FDA says it will ban menthol cigarettes and all flavored cigars within a year

The Food and Drug Administration said Thursday that it will propose a policy to ban menthol cigarettes and all flavored cigars within a year.

The agency released the plan in response to a court-ordered deadline. It has long faced calls to act on menthol cigarettes, which are disproportionately smoked by Black Americans and teens just starting to use tobacco.

Anti-tobacco groups applauded the move, but some questioned why it would take so long to formulate a rule mulled by the agency for years already.

“By combining action against menthol cigarettes with flavored cigars, the FDA will be targeting like a laser beam the products that have the primary role of increasing youth use,” said Matt Myers, president of the Campaign for Tobacco-Free Kids. “The one flaw is this cannot take a year to issue a notice of proposed rulemaking. Timing is everything; it is critical that the FDA move forward rapidly, both to start the process and to finish it.”

Momentum for banning menthol cigarettes has grown over the past several years, with lawmakers and public health groups pointing to decades of targeted marketing toward Black communities. More than 85 percent of Black Americans who smoke report using menthol products. But critics of the ban argue that it will trigger a black market that could exacerbate over-policing and violence against those communities.

“Banning menthol — the last allowable flavor — in cigarettes and banning all flavors in cigars will help save lives, particularly among those disproportionately affected by these deadly products,” acting FDA Commissioner Janet Woodcock said in a statement.

A study cited by FDA suggests that banning menthol cigarettes in the U.S. would lead roughly 923,000 smokers to quit, including 230,000 Black Americans, in the first year and a half. Another study projects that 633,000 tobacco-related deaths would be averted.

While cigarette use has steadily fallen over recent years, menthol use has declined more slowly. Menthol helps mask the harshness found in other cigarettes.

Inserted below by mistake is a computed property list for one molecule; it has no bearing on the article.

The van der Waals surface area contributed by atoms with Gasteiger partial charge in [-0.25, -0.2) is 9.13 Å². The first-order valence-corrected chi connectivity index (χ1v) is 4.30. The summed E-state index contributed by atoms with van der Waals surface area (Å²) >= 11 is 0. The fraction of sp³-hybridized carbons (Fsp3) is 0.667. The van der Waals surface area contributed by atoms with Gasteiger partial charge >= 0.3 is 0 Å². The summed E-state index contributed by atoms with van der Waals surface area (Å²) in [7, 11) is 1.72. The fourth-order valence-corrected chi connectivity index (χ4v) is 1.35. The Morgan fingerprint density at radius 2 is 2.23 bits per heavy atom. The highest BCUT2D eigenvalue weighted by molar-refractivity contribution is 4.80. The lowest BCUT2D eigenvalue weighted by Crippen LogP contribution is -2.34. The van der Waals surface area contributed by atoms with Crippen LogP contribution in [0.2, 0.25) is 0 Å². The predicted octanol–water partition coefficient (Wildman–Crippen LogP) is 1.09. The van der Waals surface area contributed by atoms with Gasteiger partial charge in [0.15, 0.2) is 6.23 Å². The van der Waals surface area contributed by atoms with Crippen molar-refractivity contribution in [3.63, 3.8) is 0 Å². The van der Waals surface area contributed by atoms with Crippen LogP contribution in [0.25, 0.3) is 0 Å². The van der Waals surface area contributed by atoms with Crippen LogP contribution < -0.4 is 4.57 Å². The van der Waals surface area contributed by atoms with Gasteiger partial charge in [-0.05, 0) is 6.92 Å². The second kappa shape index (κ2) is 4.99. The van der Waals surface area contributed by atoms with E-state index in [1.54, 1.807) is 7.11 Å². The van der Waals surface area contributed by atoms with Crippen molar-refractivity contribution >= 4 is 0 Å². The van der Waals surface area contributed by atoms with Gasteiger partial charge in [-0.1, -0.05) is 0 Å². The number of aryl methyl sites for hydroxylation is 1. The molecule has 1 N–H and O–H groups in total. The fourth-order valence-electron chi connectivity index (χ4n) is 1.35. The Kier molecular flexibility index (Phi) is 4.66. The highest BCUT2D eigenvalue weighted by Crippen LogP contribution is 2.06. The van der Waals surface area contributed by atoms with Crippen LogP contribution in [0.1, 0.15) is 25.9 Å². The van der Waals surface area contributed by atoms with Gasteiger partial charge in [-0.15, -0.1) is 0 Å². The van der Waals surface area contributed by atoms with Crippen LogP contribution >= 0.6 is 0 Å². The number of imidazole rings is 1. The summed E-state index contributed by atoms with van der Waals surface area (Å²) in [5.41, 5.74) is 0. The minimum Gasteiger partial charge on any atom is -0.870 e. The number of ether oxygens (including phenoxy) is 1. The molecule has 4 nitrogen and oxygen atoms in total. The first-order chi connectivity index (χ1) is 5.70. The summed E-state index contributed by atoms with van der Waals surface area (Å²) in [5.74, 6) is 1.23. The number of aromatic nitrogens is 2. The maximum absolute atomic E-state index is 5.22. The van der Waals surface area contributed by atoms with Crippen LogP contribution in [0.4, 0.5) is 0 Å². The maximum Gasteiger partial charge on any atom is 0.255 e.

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The Food and Drug Administration said Thursday that it will propose a policy to ban menthol cigarettes and all flavored cigars within a year.

The agency released the plan in response to a court-ordered deadline. It has long faced calls to act on menthol cigarettes, which are disproportionately smoked by Black Americans and teens just starting to use tobacco.

Anti-tobacco groups applauded the move, but some questioned why it would take so long to formulate a rule mulled by the agency for years already.

“By combining action against menthol cigarettes with flavored cigars, the FDA will be targeting like a laser beam the products that have the primary role of increasing youth use,” said Matt Myers, president of the Campaign for Tobacco-Free Kids. “The one flaw is this cannot take a year to issue a notice of proposed rulemaking. Timing is everything; it is critical that the FDA move forward rapidly, both to start the process and to finish it.”

Momentum for banning menthol cigarettes has grown over the past several years, with lawmakers and public health groups pointing to decades of targeted marketing toward Black communities. More than 85 percent of Black Americans who smoke report using menthol products. But critics of the ban argue that it will trigger a black market that could exacerbate over-policing and violence against those communities.

“Banning menthol — the last allowable flavor — in cigarettes and banning all flavors in cigars will help save lives, particularly among those disproportionately affected by these deadly products,” acting FDA Commissioner Janet Woodcock said in a statement.

A study cited by FDA suggests that banning menthol cigarettes in the U.S. would lead roughly 923,000 smokers to quit, including 230,000 Black Americans, in the first year and a half. Another study projects that 633,000 tobacco-related deaths would be averted.

While cigarette use has steadily fallen over recent years, menthol use has declined more slowly. Menthol helps mask the harshness found in other cigarettes.

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